As inadvertently blogged below, I'm back in Oxford this week, pretending to be a computer scientist (or at least a software engineer) once more. I already established that one of the other guys had to be an instance of a specialization of me, since he could finish a milkshake in less time than me. (The post-condition of a subclass operation, like a class invariant, can be stronger than the superclass version, or equally strong but never weaker. The principle is called covariance. Any practicing programmer knows about polymorphism and the like, but übergeeks take things to another level.)

Speaking of other realities (in a city that houses David Deutsch, Philip Pullman, and dozens of homeless drug addicts... er, that is, people from two distinct subsets of humanity), I wrote a rather gruesome story set in an alternate world, for Lou Anders' anthology, as pictured.
Writing in SFX, Jonathan Wright praises the Jon Courtenay Grimwood story in the same anthology, before adding: "Also holding up the British end, John Meaney’s “Via Vortex” is built around a gory idea of how near-instant teleportation might be achieved. If we didn’t know him better, we’d be worried… "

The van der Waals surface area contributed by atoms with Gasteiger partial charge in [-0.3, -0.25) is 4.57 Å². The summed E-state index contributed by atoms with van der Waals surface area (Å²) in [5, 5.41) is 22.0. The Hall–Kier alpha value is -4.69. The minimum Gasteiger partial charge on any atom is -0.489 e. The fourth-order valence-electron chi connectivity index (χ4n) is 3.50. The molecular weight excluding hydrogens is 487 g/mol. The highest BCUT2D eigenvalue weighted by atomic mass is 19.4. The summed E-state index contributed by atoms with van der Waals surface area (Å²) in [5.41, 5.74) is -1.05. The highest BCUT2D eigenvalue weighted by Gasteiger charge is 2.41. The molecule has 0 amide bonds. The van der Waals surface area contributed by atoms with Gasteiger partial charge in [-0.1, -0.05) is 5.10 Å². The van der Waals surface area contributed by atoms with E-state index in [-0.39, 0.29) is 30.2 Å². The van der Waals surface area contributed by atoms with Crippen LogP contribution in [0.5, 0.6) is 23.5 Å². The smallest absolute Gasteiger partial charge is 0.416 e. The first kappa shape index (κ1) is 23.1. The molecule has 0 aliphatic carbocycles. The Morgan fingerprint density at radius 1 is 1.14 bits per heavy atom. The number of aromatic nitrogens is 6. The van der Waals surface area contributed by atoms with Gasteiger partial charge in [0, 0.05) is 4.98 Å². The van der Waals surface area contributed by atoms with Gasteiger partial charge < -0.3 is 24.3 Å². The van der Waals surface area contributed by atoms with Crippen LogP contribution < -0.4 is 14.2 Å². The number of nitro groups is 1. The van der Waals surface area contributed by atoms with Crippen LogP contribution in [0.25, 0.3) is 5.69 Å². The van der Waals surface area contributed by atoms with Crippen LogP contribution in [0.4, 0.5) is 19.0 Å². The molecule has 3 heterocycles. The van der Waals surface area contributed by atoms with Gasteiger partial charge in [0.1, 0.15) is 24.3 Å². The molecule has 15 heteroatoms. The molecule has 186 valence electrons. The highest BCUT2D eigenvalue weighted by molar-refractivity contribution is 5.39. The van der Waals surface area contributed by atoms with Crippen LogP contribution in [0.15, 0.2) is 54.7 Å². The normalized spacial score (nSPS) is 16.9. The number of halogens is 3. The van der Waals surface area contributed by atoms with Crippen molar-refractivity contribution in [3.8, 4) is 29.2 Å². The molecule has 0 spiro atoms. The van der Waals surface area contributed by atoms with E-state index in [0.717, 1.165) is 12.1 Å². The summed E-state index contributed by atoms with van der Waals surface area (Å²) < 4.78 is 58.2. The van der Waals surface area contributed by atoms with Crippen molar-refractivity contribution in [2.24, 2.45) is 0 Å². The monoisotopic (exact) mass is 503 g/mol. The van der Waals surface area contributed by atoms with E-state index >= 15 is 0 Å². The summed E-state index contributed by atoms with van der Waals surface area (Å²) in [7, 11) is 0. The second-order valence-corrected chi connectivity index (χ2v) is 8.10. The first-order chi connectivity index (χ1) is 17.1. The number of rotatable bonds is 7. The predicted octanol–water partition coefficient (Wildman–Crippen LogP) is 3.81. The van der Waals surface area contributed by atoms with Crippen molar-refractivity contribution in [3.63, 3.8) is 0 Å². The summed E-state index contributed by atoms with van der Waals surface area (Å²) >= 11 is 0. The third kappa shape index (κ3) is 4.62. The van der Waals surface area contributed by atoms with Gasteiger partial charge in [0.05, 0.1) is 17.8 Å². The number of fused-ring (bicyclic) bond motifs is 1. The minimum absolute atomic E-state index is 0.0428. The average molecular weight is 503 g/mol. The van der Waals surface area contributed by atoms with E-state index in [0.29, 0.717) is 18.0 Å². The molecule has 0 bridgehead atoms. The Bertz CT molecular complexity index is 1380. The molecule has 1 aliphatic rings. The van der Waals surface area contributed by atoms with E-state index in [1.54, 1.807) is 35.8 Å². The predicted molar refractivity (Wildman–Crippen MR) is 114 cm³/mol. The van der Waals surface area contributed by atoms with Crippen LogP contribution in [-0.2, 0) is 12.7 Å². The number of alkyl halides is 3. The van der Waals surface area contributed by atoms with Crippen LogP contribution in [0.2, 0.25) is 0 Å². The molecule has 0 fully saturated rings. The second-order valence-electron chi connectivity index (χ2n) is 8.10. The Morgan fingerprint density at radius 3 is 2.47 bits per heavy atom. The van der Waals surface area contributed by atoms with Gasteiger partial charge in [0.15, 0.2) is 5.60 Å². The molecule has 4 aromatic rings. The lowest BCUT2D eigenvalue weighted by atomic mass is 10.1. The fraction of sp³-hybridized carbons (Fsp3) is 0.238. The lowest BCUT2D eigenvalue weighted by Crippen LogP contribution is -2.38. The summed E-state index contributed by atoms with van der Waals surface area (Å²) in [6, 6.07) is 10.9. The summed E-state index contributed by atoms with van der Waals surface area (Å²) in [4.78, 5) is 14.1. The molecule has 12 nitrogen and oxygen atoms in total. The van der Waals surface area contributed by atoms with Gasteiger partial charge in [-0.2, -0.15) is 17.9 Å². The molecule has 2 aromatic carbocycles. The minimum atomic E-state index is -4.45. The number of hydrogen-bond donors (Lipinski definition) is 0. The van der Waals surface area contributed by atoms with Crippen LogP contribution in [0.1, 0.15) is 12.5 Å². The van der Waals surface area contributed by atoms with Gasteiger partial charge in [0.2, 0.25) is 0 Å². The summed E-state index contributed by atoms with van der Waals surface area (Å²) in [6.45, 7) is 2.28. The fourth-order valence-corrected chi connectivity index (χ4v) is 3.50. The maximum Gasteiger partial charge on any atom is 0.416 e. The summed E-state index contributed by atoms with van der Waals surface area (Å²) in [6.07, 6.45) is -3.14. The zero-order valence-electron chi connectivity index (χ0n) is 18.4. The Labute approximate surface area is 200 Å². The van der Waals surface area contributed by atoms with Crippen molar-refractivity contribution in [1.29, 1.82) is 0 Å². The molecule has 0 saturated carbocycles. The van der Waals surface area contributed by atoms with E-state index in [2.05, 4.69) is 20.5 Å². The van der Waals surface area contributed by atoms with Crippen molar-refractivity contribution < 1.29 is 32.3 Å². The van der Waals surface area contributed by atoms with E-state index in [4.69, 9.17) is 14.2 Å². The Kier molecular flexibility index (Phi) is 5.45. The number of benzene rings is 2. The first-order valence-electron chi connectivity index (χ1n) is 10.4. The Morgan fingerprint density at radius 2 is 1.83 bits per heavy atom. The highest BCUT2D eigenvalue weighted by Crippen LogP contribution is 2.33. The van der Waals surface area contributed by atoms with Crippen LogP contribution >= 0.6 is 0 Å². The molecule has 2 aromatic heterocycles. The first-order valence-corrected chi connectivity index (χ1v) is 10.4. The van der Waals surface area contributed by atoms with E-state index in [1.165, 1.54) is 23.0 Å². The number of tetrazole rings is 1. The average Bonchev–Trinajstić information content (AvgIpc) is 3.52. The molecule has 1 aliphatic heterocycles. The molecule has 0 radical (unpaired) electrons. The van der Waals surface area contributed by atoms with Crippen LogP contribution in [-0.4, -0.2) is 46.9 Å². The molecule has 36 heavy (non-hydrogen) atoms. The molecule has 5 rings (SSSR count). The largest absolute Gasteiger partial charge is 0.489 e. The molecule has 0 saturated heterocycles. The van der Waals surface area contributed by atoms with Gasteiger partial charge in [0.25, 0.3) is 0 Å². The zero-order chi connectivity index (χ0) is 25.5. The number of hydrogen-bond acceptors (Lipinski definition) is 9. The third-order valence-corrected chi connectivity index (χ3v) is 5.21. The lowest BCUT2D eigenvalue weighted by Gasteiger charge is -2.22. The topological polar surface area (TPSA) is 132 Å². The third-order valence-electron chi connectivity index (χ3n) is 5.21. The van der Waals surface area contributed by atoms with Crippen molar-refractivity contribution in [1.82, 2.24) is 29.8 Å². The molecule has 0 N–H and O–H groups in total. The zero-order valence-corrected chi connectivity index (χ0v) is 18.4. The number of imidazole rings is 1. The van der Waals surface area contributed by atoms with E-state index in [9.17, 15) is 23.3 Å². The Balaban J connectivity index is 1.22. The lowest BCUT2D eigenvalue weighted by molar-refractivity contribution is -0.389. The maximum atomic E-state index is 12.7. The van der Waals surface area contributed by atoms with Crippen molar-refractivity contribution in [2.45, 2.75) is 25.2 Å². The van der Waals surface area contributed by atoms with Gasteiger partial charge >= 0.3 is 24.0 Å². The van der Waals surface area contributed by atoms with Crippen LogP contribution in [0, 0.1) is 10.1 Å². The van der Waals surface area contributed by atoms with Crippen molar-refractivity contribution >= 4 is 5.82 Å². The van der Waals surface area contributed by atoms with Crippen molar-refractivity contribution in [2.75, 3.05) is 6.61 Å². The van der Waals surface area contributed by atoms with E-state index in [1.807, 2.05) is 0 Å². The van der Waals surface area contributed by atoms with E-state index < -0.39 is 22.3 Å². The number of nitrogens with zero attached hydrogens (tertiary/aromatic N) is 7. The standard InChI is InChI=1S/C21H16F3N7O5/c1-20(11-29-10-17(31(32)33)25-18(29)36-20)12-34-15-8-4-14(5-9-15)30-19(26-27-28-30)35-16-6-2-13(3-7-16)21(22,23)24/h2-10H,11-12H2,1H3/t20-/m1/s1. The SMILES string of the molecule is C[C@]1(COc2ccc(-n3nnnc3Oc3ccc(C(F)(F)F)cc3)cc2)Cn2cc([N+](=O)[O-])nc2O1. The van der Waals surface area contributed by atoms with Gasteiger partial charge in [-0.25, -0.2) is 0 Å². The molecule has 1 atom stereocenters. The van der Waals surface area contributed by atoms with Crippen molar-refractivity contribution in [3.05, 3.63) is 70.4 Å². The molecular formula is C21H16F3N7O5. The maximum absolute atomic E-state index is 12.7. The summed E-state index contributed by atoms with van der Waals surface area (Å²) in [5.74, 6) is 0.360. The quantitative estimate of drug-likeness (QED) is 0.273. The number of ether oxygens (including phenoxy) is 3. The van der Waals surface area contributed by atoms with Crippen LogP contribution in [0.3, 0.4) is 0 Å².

Ah, well. You all know me by now.

(Despite what it says below, this post has comments...)


Anonymous Josh said...

I know this is a joke, but I wanted to pull the substance out of it:
When referring to a subclass, strengthening is actually the removal of conditionality isn't it? Just as maybe includes yes and no, the superclass sets the upper limit on conditionalities, the number of maybes that may be there!

Covariance sounds familiar, something to do with statistical distributions? That sets of lights in my head along the following lines: Dimensionality of possibility, category theory's morphisms and requisite variety from cybernetics, with the information as distinction concept, so more "this or that" moments would count as more information.
But if you can't make any sense of that, I'd like to hear if I'm on the right track with the first bit!

November 20, 2008 at 9:46 PM  
Blogger John said...

Hi, Josh... "Strengthening" (in the context of polymorphism) is used in the sense of making more restrictive: the new condition is a subset of the old.

The superclass sets the maximum range of possible results it might produce, and defines the minimum range of operating conditions under which you can expect good results. (If subtypes operate under extra circumstances as well, that's fine -- just an added bonus.)

Here's how it works in software.

The discussion is in terms of the preconditions and postconditions of individual methods (member functions) in classes related by inheritance, so their behaviour is polymorphic (a favourite buzzword in object-oriented programming).

The key point here is that clients (client programs/objects) of these classes may know only the top superclass (the top of the hierarchy of types) and call methods without realizing that they're actually dealing with instances of subtypes. For example, the clients may expect to work with vehicles, but at runtime be dealing with car objects, van objects, bicycle objects, etc.